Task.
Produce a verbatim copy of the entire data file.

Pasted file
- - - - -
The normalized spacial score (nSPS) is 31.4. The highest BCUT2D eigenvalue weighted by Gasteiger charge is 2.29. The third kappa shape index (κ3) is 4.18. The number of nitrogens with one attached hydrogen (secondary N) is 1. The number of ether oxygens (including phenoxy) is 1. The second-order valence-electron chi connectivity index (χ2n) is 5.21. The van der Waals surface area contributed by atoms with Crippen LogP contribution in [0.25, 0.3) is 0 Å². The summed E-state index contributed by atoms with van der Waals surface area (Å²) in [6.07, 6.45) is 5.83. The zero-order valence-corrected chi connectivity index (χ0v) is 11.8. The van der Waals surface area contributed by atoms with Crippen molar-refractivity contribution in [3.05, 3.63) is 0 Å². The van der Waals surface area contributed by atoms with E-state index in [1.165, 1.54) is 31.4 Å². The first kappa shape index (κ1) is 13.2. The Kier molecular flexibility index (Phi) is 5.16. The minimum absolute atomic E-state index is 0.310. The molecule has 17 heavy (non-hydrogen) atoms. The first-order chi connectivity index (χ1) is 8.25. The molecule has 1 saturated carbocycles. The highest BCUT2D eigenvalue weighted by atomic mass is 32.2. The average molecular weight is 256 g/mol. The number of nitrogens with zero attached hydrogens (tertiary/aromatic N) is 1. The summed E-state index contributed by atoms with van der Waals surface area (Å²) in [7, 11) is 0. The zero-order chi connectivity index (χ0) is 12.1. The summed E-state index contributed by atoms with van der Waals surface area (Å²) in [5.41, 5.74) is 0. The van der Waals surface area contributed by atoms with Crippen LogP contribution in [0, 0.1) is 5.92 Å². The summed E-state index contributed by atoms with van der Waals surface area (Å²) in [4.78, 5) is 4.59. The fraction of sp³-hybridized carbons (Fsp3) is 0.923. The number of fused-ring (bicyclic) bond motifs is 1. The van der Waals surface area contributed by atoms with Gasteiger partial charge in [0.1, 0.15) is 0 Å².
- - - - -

The normalized spacial score (nSPS) is 31.4. The highest BCUT2D eigenvalue weighted by Gasteiger charge is 2.29. The third kappa shape index (κ3) is 4.18. The number of nitrogens with one attached hydrogen (secondary N) is 1. The number of ether oxygens (including phenoxy) is 1. The second-order valence-electron chi connectivity index (χ2n) is 5.21. The van der Waals surface area contributed by atoms with Crippen LogP contribution in [0.25, 0.3) is 0 Å². The summed E-state index contributed by atoms with van der Waals surface area (Å²) in [6.07, 6.45) is 5.83. The zero-order valence-corrected chi connectivity index (χ0v) is 11.8. The van der Waals surface area contributed by atoms with Crippen molar-refractivity contribution in [3.05, 3.63) is 0 Å². The van der Waals surface area contributed by atoms with E-state index in [1.165, 1.54) is 31.4 Å². The first kappa shape index (κ1) is 13.2. The Kier molecular flexibility index (Phi) is 5.16. The minimum absolute atomic E-state index is 0.310. The molecule has 17 heavy (non-hydrogen) atoms. The first-order chi connectivity index (χ1) is 8.25. The molecule has 1 saturated carbocycles. The highest BCUT2D eigenvalue weighted by atomic mass is 32.2. The average molecular weight is 256 g/mol. The number of nitrogens with zero attached hydrogens (tertiary/aromatic N) is 1. The summed E-state index contributed by atoms with van der Waals surface area (Å²) in [7, 11) is 0. The zero-order chi connectivity index (χ0) is 12.1. The summed E-state index contributed by atoms with van der Waals surface area (Å²) in [5.41, 5.74) is 0. The van der Waals surface area contributed by atoms with Crippen LogP contribution in [0, 0.1) is 5.92 Å². The summed E-state index contributed by atoms with van der Waals surface area (Å²) in [4.78, 5) is 4.59. The fraction of sp³-hybridized carbons (Fsp3) is 0.923. The number of fused-ring (bicyclic) bond motifs is 1. The van der Waals surface area contributed by atoms with Gasteiger partial charge in [0.1, 0.15) is 0 Å².